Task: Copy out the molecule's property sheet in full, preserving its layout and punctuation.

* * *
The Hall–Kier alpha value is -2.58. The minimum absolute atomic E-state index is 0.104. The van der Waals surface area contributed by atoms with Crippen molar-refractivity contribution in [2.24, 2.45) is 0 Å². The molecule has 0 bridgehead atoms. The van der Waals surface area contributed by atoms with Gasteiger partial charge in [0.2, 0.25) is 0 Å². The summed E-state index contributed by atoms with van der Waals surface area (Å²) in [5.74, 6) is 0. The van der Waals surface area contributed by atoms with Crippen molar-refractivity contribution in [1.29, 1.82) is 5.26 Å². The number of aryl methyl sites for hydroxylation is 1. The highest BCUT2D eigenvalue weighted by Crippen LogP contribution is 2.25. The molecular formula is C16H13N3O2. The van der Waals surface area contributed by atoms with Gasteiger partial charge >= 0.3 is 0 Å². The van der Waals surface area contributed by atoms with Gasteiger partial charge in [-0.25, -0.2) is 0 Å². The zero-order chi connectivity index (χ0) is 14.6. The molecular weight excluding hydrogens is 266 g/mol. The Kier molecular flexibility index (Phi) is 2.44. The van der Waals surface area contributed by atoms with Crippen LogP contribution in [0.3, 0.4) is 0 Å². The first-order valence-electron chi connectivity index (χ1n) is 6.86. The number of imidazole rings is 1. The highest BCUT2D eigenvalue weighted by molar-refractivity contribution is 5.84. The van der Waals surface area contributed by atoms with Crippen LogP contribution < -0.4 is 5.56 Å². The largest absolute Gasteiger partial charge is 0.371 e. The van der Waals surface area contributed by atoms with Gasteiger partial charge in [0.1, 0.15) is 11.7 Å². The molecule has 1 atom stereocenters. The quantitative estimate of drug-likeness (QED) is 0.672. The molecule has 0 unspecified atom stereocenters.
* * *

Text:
The Hall–Kier alpha value is -2.58. The minimum absolute atomic E-state index is 0.104. The van der Waals surface area contributed by atoms with Crippen molar-refractivity contribution in [2.24, 2.45) is 0 Å². The molecule has 0 bridgehead atoms. The van der Waals surface area contributed by atoms with Gasteiger partial charge in [0.2, 0.25) is 0 Å². The summed E-state index contributed by atoms with van der Waals surface area (Å²) in [5.74, 6) is 0. The van der Waals surface area contributed by atoms with Crippen molar-refractivity contribution in [1.29, 1.82) is 5.26 Å². The number of aryl methyl sites for hydroxylation is 1. The highest BCUT2D eigenvalue weighted by Crippen LogP contribution is 2.25. The molecular formula is C16H13N3O2. The van der Waals surface area contributed by atoms with Gasteiger partial charge >= 0.3 is 0 Å². The van der Waals surface area contributed by atoms with Gasteiger partial charge in [-0.25, -0.2) is 0 Å². The zero-order chi connectivity index (χ0) is 14.6. The molecular weight excluding hydrogens is 266 g/mol. The Kier molecular flexibility index (Phi) is 2.44. The van der Waals surface area contributed by atoms with Crippen LogP contribution in [0.3, 0.4) is 0 Å². The first-order valence-electron chi connectivity index (χ1n) is 6.86. The number of imidazole rings is 1. The highest BCUT2D eigenvalue weighted by molar-refractivity contribution is 5.84. The van der Waals surface area contributed by atoms with Crippen LogP contribution < -0.4 is 5.56 Å². The largest absolute Gasteiger partial charge is 0.371 e. The van der Waals surface area contributed by atoms with Gasteiger partial charge in [0.1, 0.15) is 11.7 Å². The molecule has 1 atom stereocenters. The quantitative estimate of drug-likeness (QED) is 0.672. The molecule has 0 unspecified atom stereocenters.